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History

History of CAHIIM

The professional management of medical records began a  century ago with Grace Whiting Myers’ work organizing the  medical records stored at Treadwell Library at Massachusetts  General Hospital in Boston. Known for her character, vision and  drive—unusual at the time—Myers’ work was instrumental in  forming what later became AHIMA almost a century ago.

On the  final day 1928 meeting of the American College of Surgeons, its president, impressed by Myers’ dedication to the centrality and integrity of the patient record, ACS’s president proposed forming the Association of Records Librarians of North America (ARLNA).

Myers (1) 

Not long afterward, ARNLA established a model curriculum and an inspection procedure similar to accreditation (1935). Its close association with the medical profession was formalized when accreditation moved to the American Medical Association’s Council on Medical Education and Hospitals, where it continued for more than 50 years, before becoming the Council for Allied Health Education Accreditation (CAHEA) and separating from the AMA.  (CAHEA later became the Commission on Accreditation for Allied Health Education Programs (CAAHEP) an umbrella organization that accredits programs in 30 health science occupations.)   In 1991, ARNLA adopted its present name Association for Health Information Management (AHIMA).  In 2003, AHIMA’s leadership recognized the need to create an independent accrediting organization, creating CAHIIM in 2006.

Photo courtesy of Massachusetts General Hospital, Archives and Special Collections

Transformation - The Digital Revolution

Meanwhile, in both the clinical medicine and basic science, the transformation of healthcare resulting from the digital revolution was well underway.  In 1988, three organizations, notable because of their use the “informatics” and “computer” in their names, merged to create AMIA (the American Medical Informatics Association): the American Association for Medical Systems and Informatics (AAMSI); the American College of Medical Informatics (ACMI); and the Symposium on Computer Applications in Medical Care (SCAMC). A decade later, the impact of computers on healthcare was further amplified by several legislative directives, culminating in the HITECH Act in 2009, incentivizing adoption of the electronic health record.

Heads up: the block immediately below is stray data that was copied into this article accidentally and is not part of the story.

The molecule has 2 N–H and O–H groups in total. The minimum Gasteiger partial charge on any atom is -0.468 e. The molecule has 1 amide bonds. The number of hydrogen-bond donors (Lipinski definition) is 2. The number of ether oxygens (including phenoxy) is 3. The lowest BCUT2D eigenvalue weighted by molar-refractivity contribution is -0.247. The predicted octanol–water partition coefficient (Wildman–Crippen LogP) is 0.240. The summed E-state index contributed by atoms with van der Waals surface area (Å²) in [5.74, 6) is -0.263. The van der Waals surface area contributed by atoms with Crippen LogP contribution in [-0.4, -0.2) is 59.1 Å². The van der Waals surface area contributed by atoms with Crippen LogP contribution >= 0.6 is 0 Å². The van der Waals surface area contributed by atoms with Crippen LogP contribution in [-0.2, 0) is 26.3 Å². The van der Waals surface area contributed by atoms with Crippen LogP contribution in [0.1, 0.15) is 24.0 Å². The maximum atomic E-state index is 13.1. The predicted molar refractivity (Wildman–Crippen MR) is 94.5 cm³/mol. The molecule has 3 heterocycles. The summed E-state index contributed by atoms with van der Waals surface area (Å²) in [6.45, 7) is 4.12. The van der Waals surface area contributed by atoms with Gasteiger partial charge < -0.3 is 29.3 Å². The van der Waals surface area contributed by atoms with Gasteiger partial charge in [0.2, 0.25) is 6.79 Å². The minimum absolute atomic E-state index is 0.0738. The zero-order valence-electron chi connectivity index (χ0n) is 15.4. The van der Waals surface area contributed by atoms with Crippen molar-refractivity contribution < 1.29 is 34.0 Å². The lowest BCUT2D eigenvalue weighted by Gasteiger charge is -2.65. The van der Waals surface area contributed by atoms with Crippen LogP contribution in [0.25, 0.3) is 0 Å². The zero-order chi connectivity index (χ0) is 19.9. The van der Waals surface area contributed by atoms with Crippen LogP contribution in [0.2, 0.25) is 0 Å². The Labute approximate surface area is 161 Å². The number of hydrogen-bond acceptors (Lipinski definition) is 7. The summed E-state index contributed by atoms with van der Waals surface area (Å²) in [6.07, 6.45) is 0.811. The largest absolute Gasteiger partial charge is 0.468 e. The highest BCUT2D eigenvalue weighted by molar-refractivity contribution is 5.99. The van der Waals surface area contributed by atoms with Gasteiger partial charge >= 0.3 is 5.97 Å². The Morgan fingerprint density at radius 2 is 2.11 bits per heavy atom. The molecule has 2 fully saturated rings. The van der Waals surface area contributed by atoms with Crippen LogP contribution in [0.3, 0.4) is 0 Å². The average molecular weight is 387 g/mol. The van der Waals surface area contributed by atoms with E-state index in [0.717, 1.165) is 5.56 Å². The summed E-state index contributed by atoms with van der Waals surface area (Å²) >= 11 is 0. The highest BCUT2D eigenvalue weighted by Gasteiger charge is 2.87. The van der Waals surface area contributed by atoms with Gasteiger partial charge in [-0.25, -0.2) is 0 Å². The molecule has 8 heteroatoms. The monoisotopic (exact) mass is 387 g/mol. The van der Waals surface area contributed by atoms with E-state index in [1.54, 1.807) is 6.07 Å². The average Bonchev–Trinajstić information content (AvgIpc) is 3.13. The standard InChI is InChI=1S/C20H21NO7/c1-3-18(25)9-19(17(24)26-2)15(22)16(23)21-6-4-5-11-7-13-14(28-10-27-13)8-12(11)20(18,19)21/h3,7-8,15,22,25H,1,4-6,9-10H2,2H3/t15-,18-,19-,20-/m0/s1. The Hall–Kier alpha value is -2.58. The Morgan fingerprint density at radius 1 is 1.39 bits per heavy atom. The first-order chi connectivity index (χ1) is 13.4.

The need for a well-trained workforce capable of leading the transition to digital healthcare was recognized by  both AHIMA and AMIA. The first move came when two medical specialty boards approved a clicial sub-speciality in clinical informatics from the American Board of Preventive Medicine which created in 2013 a set of competencies reflecting the core knowledge, skills and attitudes needed to prepare for practice in both fields. While AHIMA had been engaged in accreditation of HIM education previously, accreditation in informatics was new territory CAHIIM sought and received recognition of its expanded scope from the Council for Higher Education Accreditation (CHEA) in 2012. At the same time, AMIA and CAHIIM created a task force to analyze the widening the scope of health informatics, to set of core professional competencies spanning clinical informatics, population informatics, consumer health informatics, translational bioinformatics and clinical research informatics. 

Beginning in 2015, the CAHIIM Health Informatics Accreditation Council (HIAC) set a goal to move toward an educational model based on outcome competencies to provide the core foundation of knowledge and skills needed by the health informatics graduates. HIAC developed a framework built on the AMIA Board White Paper: Definition of Biomedical Informatics and Specification of Core Competencies for Graduate Education in the discipline, Kulikowski, C.A., et al.;J AM Med Inform Assoc. 2012 Nov-Dec; 19(6); 931-8. Considerable work evolved as AMIA and CAHIIM and AMIA. See AMIA 2017 Core Competencies for Health Informatics Education at the Master’s Degree Level. In addition the 2017 Health Informatics Accreditation Standards - Masters Degree were revised by the HIAC and approved by the CAHIIM Board of Directors to meet current accreditation good practices and changes in higher education.